A primary challenge in the diagnosis of neurological disorders is differentiating between conditions that share clinical features. Absent of a clear diagnosis, proper and effective patient care is hindered. Therefore, there is a great need for accessible diagnostic tools that help provide clarity to diagnosing clinicians.
In a recent study in the Journal of Parkinson’s Disease, researchers found that alpha-synuclein deposits in nerve fibers in the skin were useful in distinguishing Parkinson’s disease from supranuclear palsy (PSP) and corticobasal syndrome (CBS). Although PSP and Parkinson’s present with similar clinical features, PSP is characterized by tau protein aggregates, whereas Parkinson’s is characterized by alpha-synuclein aggregates. CBS is characterized by a mix of tau and alpha-synuclein, with tau being predominant.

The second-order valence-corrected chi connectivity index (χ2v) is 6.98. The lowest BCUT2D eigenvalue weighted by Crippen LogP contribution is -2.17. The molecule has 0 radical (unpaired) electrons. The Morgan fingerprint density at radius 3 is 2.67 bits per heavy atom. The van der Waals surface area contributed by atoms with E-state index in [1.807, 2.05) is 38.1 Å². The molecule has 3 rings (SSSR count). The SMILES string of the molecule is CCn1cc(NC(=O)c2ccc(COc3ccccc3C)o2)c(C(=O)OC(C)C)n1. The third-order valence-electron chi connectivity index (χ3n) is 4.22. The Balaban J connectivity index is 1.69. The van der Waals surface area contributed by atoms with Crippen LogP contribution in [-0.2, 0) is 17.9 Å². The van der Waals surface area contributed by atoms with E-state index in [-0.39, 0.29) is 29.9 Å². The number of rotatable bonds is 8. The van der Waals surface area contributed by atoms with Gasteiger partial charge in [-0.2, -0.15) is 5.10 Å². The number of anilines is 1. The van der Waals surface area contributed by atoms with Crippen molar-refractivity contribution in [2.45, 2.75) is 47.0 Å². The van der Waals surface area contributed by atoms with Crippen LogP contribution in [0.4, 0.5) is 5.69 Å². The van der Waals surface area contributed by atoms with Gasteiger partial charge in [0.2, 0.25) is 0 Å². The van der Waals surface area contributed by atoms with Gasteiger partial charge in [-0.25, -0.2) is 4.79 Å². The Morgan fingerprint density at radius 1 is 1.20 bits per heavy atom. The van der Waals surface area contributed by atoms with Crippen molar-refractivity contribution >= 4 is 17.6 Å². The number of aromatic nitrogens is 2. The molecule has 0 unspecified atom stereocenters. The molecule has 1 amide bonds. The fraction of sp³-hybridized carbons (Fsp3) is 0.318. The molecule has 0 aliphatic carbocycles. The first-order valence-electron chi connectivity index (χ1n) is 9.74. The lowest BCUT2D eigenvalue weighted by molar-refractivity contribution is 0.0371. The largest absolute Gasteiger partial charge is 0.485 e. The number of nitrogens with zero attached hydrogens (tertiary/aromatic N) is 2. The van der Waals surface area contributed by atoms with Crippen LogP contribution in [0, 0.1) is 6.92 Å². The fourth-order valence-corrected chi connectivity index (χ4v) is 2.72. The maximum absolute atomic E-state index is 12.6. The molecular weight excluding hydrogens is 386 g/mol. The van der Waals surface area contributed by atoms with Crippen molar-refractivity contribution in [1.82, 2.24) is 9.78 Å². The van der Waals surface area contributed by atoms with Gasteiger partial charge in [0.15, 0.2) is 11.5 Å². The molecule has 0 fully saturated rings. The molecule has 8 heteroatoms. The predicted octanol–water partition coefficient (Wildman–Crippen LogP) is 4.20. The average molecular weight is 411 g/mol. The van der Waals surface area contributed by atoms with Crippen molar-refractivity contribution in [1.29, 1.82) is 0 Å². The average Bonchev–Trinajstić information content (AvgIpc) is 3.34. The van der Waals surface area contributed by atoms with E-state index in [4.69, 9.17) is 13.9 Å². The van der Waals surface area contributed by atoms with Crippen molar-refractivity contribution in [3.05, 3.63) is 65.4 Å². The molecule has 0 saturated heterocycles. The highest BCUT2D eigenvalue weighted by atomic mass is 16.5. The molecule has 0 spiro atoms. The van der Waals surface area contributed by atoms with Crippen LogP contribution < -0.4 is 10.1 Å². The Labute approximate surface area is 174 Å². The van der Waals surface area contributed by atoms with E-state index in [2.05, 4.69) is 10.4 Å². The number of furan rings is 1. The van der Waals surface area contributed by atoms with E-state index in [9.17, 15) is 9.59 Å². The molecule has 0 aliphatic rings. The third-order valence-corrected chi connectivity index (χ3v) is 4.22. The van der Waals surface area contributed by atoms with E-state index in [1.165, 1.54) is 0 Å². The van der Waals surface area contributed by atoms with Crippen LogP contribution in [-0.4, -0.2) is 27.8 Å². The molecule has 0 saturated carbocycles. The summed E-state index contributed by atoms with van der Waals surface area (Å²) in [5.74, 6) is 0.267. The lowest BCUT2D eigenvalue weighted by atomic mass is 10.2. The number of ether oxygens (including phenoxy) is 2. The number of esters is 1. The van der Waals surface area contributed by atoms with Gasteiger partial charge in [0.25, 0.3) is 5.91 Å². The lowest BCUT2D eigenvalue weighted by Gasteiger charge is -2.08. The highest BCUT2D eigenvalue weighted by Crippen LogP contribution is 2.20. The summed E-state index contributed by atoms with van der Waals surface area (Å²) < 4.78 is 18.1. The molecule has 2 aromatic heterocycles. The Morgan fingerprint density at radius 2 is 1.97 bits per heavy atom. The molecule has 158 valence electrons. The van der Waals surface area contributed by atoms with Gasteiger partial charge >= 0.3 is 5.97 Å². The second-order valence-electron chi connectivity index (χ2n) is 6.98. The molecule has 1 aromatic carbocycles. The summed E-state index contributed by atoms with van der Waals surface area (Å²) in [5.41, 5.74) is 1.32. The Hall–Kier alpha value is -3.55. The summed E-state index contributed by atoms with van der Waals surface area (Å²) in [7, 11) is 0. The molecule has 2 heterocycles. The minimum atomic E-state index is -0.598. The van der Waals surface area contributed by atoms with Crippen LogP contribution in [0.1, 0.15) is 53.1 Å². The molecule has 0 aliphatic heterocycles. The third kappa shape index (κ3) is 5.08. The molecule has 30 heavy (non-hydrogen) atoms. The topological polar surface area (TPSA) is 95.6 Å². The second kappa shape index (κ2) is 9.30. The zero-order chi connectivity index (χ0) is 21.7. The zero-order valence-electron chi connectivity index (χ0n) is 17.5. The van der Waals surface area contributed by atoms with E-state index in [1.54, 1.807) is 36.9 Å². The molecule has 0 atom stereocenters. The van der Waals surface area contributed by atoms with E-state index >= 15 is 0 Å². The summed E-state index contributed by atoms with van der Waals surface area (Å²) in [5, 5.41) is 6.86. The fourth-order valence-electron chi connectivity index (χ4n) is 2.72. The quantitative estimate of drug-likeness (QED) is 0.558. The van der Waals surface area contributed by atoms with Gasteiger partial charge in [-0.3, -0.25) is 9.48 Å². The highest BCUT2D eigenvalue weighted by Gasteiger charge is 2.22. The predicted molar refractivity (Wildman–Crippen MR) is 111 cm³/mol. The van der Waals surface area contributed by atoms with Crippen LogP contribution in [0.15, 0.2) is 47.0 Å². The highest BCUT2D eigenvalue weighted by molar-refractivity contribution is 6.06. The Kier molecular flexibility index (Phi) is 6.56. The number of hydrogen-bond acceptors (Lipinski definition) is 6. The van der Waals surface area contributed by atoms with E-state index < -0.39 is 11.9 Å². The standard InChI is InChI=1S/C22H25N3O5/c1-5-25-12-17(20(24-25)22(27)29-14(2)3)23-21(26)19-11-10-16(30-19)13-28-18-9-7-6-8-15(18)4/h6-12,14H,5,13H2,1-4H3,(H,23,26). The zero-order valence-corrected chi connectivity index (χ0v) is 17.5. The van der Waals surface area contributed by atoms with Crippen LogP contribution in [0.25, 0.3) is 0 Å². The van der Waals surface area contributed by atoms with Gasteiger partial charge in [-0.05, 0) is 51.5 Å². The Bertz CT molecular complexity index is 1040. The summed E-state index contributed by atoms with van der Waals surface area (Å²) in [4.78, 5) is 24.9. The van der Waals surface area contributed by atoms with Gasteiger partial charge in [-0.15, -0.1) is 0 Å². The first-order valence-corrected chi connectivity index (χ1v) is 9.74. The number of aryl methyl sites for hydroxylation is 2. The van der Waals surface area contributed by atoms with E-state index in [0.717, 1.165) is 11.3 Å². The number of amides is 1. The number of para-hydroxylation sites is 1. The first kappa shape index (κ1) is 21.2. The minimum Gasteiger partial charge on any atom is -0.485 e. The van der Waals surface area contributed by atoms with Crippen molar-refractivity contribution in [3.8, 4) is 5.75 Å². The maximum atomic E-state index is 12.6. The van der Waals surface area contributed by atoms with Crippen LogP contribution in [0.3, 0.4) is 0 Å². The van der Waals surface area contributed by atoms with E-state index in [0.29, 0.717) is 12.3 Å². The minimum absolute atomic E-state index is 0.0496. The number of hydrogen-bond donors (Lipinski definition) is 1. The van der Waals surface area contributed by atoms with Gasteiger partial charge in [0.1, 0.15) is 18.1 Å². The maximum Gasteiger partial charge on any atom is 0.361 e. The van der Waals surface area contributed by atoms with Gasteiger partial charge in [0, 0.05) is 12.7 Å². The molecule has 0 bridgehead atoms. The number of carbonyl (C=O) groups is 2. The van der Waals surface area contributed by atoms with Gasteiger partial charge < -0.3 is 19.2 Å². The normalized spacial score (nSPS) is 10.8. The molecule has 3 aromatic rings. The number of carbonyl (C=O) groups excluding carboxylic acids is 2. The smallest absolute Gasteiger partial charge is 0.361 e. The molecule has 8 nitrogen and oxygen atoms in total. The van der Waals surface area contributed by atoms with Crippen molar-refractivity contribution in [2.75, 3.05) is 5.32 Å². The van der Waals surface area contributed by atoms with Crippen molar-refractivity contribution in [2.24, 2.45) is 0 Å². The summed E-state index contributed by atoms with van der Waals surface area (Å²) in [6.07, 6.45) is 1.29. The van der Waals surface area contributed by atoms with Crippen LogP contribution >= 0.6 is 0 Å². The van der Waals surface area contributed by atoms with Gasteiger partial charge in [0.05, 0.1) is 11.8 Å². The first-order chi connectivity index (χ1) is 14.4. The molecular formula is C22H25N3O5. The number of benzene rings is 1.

The study recruited 18 patients with PSP, 8 with CBS, 26 patients with Parkinson’s disease, and 26 healthy controls. Two 3-mm skin punch biopsies were collected from each patient and analyzed with immunostaining for the presence of alpha-synuclein.
Alpha-synuclein deposits were present in 2 (7.7%) patients with PSP or CBS and in none of the healthy controls. Conversely, alpha-synuclein was detected in all patients with Parkinson’s disease. The authors note that the patients with PSP/CBS who tested positive for alpha-synuclein showed some features that were abnormal for PSP/CBS but consistent with synucleinopathies.
The results support the utility of alpha-synuclein detection in nerve fibers of the skin for accurately distinguishing between patients with Parkinson’s and patients with PSP or CBS.